The Blurb On The Back:
Behind every great woman …
Is another great woman.
Connected Women is a collection of 84 illustrated portraits that celebrate female collaboration and the extraordinary achievements, relationships and secret histories of pioneering women.
From ground-breaking scientist Marie Curie to political activist Malala Yousafzai; from feminist author Virgina Woolf to the game-changing Billie Jean King; Connected Women creates a gigantic web of womanhood, threading tales from across the globe and throughout history.
Featuring Michelle Obama, Gala Dalí, Emma Watson, Nina Simone, Frida Kayla, Coco Chanel, Greta Garbo, Eleanor Roosevelt, Chimamanda Ngozi Adichie and many more inspired and inspirational women who have shaped the world we live in today.
Thanks to the Amazon Vine Programme for the review copy of this book.
You can order CONNECTED WOMEN by Kate Hodges from Amazon UK, and Waterstone’s. I earn commission on any purchases made through these links.
The Review (Cut For Spoilers):
Kate Hodges is a journalist with over 25 years of experience. First published in 2018 and re-republished in 2023, this book of 84 portraits (illustrated by Sarah Papworth) shows the connections between women from the 19th century to the present day. While it mixes lesser known women with the great and the good, it’s very western focused, some of the connections are tenuous and Papworth’s illustrations somewhat anaemic and lacking in personality.
The 84 women highlighted in this book are: Manuela Sáenz; Anita Garibaldi; Anna Magnani; Édith Piaf; Patti Smith; Meryl Streep; Emmeline Pankhurst; Sylvia Pankhurst; Louise Michel; Anna Jaclard; Sofia Kovalevskaya; George Eliot; Elizabeth Garrett Anderson; Mary Somerville; Ada Lovelace; Florence Nightingale; Elizabeth Blackwell; Susan B. Anthony; Harriet Tubman; Sojourner Truth; Harriet Beecher Stowe; Queen Victoria; Fanny Mendelssohn; Clara Wieck Schumann; Katharine Hepburn; Gypsy Rose Lee; Hedy Lamar; Joan Clarke; Amy Johnson; Héléne Dutrieu; Marie Marvingt; Maryse Hillsz; Amelia Earhart; Eleanor Roosevelt’s; Marie Mattingly Meloney; Marie Curie; Chien-Shiung Wu; Lise Meitner; Greta Garbo; Mercedes de Acosta; Isadora Duncan; Gertrude Stein; Sylvia Beach; Claude Cajun; Gala Dalí; Elsa Schiaparelli; Miuccia Pravda; Jil Sander; Coco Channel; Colette; Simone De Beauvoir; Iris Murdoch; Indira Gandhi; Maria Montessori; Anne Frank; Malala Yousafzai; Michelle Obama; Chimamanda Ngozi Adichie; Beyoncé; Josephine Baker; Audrey Hepburn; Maeve Brennan; Dorothy Parker; Nichelle Nichols; Mae Jamison; Bessie Coleman; Mahalia Jackson; Nina Simone; Angela Davis; Gloria Steinem; Billie Jean King; Oprah Winfrey; Emma Watson; Misty Copeland; Alexandra Ferri; Virgina Woolf; Georgia O’Keeffe; Frida Kayla; Tamara Rojo; Pina Bausch; Angela Carter; Leonora Carrington; Remedios Varo; and Kati Horna.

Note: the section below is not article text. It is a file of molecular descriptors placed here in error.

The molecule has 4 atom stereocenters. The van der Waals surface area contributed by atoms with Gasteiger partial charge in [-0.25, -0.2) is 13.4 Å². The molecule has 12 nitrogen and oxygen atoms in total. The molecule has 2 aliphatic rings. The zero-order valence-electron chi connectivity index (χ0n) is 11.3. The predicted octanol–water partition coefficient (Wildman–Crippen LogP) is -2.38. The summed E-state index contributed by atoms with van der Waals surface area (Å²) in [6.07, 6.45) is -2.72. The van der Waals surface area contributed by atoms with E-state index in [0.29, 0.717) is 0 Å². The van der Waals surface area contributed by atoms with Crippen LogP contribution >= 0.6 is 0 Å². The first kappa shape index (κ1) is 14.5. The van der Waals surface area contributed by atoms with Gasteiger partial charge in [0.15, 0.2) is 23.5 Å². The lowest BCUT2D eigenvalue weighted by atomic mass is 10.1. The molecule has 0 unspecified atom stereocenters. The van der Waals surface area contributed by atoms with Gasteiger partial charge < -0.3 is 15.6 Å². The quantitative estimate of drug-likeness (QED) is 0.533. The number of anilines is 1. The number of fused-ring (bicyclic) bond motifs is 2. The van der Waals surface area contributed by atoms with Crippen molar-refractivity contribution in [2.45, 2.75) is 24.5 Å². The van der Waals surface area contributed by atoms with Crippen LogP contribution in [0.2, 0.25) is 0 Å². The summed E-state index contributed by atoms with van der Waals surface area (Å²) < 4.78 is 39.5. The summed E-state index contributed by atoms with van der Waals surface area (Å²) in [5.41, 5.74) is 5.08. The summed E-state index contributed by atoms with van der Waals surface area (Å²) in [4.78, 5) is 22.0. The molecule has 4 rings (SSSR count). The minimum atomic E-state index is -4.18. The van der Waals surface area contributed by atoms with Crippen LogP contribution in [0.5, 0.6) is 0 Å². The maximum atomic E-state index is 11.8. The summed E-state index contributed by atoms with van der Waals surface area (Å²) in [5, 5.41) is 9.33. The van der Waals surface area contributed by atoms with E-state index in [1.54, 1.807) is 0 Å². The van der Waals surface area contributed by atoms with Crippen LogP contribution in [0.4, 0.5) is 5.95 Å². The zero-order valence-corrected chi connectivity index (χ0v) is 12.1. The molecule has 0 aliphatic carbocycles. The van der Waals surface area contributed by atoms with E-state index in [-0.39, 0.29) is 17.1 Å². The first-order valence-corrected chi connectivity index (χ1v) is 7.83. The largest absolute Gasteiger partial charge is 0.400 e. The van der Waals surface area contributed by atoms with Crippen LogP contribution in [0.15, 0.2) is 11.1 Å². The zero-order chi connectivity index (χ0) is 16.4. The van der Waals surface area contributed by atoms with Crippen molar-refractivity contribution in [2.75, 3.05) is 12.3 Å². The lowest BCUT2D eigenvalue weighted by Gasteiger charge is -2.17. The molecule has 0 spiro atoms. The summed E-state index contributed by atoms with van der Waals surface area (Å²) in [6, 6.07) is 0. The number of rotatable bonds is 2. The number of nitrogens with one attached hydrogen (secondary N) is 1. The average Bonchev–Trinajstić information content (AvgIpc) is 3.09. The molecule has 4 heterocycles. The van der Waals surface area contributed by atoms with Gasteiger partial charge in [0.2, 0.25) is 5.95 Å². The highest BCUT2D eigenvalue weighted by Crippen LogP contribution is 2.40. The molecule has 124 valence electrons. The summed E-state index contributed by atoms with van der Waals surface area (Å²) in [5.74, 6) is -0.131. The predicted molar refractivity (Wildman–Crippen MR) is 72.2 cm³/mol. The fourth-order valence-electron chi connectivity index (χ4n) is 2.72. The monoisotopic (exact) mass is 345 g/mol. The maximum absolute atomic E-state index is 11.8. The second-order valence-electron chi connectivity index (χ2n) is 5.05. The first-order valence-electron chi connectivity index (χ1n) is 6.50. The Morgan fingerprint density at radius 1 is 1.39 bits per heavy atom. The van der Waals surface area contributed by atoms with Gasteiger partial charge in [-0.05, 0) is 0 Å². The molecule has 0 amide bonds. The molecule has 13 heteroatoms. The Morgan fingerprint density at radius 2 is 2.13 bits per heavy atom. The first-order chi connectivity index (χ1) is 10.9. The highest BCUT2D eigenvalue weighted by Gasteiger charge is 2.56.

On the plus side there are women from all kinds of political and social backgrounds here and from the arts, charities, campaigning and STEM backgrounds. There were a number of woman here who I did not know anything about, e.g. pilot Bessie Coleman (the first African American and Native woman to hold a US pilot’s licence) and Chien-Shiung Wu (a Chinese born nuclear scientist who worked on the Manhattan Project). The biographies, although brief, have a lot of information and definitely give enough information to make you want to find out more.
On the negative side, the focus in this book is very much on white western women. Only 18 of the women in the book are WOC and while there is a high proportion of women from central and South America, there is only one from China, one from Pakistan and one from India. Given that some of the connections here are where women have cited other women as an influence or inspiration, it’s really disappointing that there aren’t more WOC profiled here.
Also worth mentioning is that the nature of the book means that it’s essentially a personal choice by Hodges on who to include and who not to, but there are a number of woman in this book that made me raise my eyebrows as to why they were included but others not, e.g. if you’re going to include Florence Nightingale then why not Mary Seacole and also I had to question why Emma Watson was included other than to be a connection for Malala Yousafzai. I was also surprised that the book included Coco Channel and described her behaviour during World War II as “dubious”, mentioning her Nazi officer lover but completely neglecting to disclose how she is a proven collaborator and Nazi sympathiser. Frankly, given the number of other fashion designers included in the book, Channel was one who could have easily been dropped.
Each mini-biography has an illustration of the woman concerned by Papworth and to be honest, I found them too cutesy and anaemic. None of the illustrations gave any sense of the personality or passion of the woman concerned and they are stylised to apparently focus on each woman’s attractiveness.
I had some other issues with the book, which are not of the author’s making – namely the font size, which is very small. I get that there was a lot of information within each biography but using a small font and putting the text in 2 columns makes it a bit tricky to read.
This isn’t a bad book, but I did wonder who it is aimed at and what it is for. It seems too mature for the children’s market but is equally fairly basic and unchallenging when it comes to the adult non-fiction market. If the idea is to show how women draw inspiration from each other, then why focus on friendships and relationships between them? I came away from it feeling that it was all a bit muddled and unfocused and although I learned about some interesting women who I did not previously know about, I can’t say that I found this to be any kind of celebration of womanhood or got much of a sense for how the women focused on actually shaped each other.